Browse through this collection of stories drawn from many sources including the Society's archive, newspapers and online sources. The catalyst to begin research varies from an inquiry that comes to Society, a document that arrives at the archive, or another trigger that sets the delving off.
Mellor between the wars – a picture of the district
Top Mellor is that part above the Devonshire Arms, consisting mainly of old stone cottages, often spoken of as “the old village”. At the time I am going to talk about Mellor houses were not numbered so the names of the small groups, New House Hill, Sundial, Springbank, Richmond Hill and Moor End, were used for addresses. We lived at Springbank and never considered ourselves to belong to Moor End.
My grandfather came to live in Marple. They were natives of Tideswell and they came to live in Canal Row before the houses were finished off. There were sacks up to the windows, they hadn’t glazed them and they came to work at Bottoms Mill, Marple. There was a family came to live next door to them who had a grandfather clock and the ceilings were that low that they couldn’t get it in.....................
The original Marple Hall ……..llth century and was in the first instance the property of the Vernon Family. From the Vernons it passed by marriage to the Stanley’s from whom the family of Bradshaw purchased it, also Wybersley Hall in the year 1606. The Bradshaws came from near Bakewell in Derbyshire and they also purchased Bradshaw Hall nr Bolton in Lancashire from a much older branch of the Bradshaws who had owned it since Saxon times. Prior to the year 1606 the Bradshaws had rented Marple Hall and Wybersley from the Stanley Family. The grandson of the Bradshaw who purchased Marple Hall was the well-known judge, John Bradshaw, who sentenced King Charles I to death. He is supposed to have been born at Marple Hall in the year 1602 but is also said to have been born at Wybersley Hall or at the house called The Place in Marple, demolished about the year 1935 where the big garage now stands.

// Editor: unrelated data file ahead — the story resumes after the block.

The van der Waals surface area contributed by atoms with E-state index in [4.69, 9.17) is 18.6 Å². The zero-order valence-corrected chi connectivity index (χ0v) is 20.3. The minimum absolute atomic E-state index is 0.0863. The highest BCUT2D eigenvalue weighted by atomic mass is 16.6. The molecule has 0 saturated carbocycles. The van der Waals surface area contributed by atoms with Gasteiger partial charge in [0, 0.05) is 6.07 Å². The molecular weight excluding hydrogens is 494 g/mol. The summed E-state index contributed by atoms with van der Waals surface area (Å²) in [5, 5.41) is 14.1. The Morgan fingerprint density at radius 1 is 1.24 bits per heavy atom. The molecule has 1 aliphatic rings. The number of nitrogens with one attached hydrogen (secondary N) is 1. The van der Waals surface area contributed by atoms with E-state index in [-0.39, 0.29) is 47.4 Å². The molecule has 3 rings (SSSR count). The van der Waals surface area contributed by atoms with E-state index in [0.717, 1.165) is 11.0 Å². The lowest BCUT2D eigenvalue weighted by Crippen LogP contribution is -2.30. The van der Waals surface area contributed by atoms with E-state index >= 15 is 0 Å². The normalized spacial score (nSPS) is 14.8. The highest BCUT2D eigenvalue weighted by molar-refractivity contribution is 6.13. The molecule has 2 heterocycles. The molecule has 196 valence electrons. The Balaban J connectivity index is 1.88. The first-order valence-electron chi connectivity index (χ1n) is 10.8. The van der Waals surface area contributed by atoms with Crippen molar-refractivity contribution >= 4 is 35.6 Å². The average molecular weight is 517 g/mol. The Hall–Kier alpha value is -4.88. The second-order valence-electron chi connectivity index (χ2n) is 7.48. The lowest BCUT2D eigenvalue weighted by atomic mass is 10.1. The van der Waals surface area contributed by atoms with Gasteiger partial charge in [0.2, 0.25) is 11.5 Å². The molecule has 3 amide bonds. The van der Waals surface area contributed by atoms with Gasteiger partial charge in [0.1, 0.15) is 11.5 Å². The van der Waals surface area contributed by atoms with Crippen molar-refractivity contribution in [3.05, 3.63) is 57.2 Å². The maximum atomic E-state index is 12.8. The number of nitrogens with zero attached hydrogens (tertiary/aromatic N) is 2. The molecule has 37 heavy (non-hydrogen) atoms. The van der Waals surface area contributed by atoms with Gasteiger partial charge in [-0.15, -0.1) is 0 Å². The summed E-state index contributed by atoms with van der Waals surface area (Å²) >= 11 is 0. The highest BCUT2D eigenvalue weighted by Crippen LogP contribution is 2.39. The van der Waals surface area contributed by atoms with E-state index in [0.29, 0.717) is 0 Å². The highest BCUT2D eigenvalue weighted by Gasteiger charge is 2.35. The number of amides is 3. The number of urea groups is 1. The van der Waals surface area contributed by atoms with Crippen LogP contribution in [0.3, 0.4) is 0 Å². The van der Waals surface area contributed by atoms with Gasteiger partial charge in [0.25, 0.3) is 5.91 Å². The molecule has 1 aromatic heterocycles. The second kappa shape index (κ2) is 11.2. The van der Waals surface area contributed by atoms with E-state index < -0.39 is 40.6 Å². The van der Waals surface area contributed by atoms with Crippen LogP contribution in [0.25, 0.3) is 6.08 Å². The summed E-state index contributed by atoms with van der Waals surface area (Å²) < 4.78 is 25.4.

Transcript of cassette entitled: Jack Hadfield
Jack Hadfield was a native of Compstall, the eldest son of Sam Hadfield. Together with other members of this large family he worked at Compstall Mill where he started organising Trade Unions. He was also a member of Compstall Urban District Council—the smallest in the country.
Jack Hadfield tells us of the struggles of the workers of Compstall.
Mr. Pixton lived all his life at High Lane, and for the most part he was employed on the Lyme estate. He then kept the Grocer's shop in Windlehurst Road, High Lane. He was born in 1894 and died in 1973 aged 79.
Transcript from cassette entitled: Mr. (John) Pixton
Male voice: I suppose I should begin with early memories. My forebears on father’s side came from Runcorn, Cheshire. They had a fleet of canal barges, Bridgewater Canal, and settled on the Farm, Withington Hill. Mention of Buttercup and Owlclough Meadows is in the Deeds belonging to this property belonging to my great great grandfather.